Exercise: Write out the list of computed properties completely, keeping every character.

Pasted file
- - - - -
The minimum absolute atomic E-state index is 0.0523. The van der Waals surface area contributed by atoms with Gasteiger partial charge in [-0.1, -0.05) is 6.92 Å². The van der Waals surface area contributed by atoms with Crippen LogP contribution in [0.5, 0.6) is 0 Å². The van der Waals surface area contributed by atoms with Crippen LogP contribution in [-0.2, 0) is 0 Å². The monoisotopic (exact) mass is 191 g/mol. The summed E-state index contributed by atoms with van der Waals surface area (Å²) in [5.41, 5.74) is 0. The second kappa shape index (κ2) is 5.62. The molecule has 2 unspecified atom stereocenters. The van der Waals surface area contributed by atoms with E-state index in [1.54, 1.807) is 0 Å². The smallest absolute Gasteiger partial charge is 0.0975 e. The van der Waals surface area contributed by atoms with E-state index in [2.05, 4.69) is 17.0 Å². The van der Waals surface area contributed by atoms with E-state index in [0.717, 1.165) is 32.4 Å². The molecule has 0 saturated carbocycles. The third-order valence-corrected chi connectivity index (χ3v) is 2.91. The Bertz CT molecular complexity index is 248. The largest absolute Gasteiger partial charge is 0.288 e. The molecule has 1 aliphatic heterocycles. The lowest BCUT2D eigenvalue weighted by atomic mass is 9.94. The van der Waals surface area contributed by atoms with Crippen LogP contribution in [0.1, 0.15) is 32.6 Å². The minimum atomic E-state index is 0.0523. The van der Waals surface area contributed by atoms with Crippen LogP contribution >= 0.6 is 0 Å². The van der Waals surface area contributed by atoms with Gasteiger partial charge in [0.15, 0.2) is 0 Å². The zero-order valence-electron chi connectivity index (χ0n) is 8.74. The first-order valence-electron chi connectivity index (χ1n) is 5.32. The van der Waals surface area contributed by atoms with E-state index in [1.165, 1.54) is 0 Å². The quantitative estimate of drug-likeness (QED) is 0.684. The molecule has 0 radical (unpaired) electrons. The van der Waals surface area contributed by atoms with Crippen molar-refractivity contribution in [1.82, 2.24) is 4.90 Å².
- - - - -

The minimum absolute atomic E-state index is 0.0523. The van der Waals surface area contributed by atoms with Gasteiger partial charge in [-0.1, -0.05) is 6.92 Å². The van der Waals surface area contributed by atoms with Crippen LogP contribution in [0.5, 0.6) is 0 Å². The van der Waals surface area contributed by atoms with Crippen LogP contribution in [-0.2, 0) is 0 Å². The monoisotopic (exact) mass is 191 g/mol. The summed E-state index contributed by atoms with van der Waals surface area (Å²) in [5.41, 5.74) is 0. The second kappa shape index (κ2) is 5.62. The molecule has 2 unspecified atom stereocenters. The van der Waals surface area contributed by atoms with E-state index in [1.54, 1.807) is 0 Å². The smallest absolute Gasteiger partial charge is 0.0975 e. The van der Waals surface area contributed by atoms with E-state index in [2.05, 4.69) is 17.0 Å². The van der Waals surface area contributed by atoms with E-state index in [0.717, 1.165) is 32.4 Å². The molecule has 0 saturated carbocycles. The third-order valence-corrected chi connectivity index (χ3v) is 2.91. The Bertz CT molecular complexity index is 248. The largest absolute Gasteiger partial charge is 0.288 e. The molecule has 1 aliphatic heterocycles. The lowest BCUT2D eigenvalue weighted by atomic mass is 9.94. The van der Waals surface area contributed by atoms with Crippen LogP contribution in [0.1, 0.15) is 32.6 Å². The minimum atomic E-state index is 0.0523. The van der Waals surface area contributed by atoms with Crippen LogP contribution >= 0.6 is 0 Å². The van der Waals surface area contributed by atoms with Gasteiger partial charge in [0.15, 0.2) is 0 Å². The zero-order valence-electron chi connectivity index (χ0n) is 8.74. The first-order valence-electron chi connectivity index (χ1n) is 5.32. The van der Waals surface area contributed by atoms with E-state index in [1.165, 1.54) is 0 Å². The quantitative estimate of drug-likeness (QED) is 0.684. The molecule has 0 radical (unpaired) electrons. The van der Waals surface area contributed by atoms with Crippen molar-refractivity contribution in [1.82, 2.24) is 4.90 Å².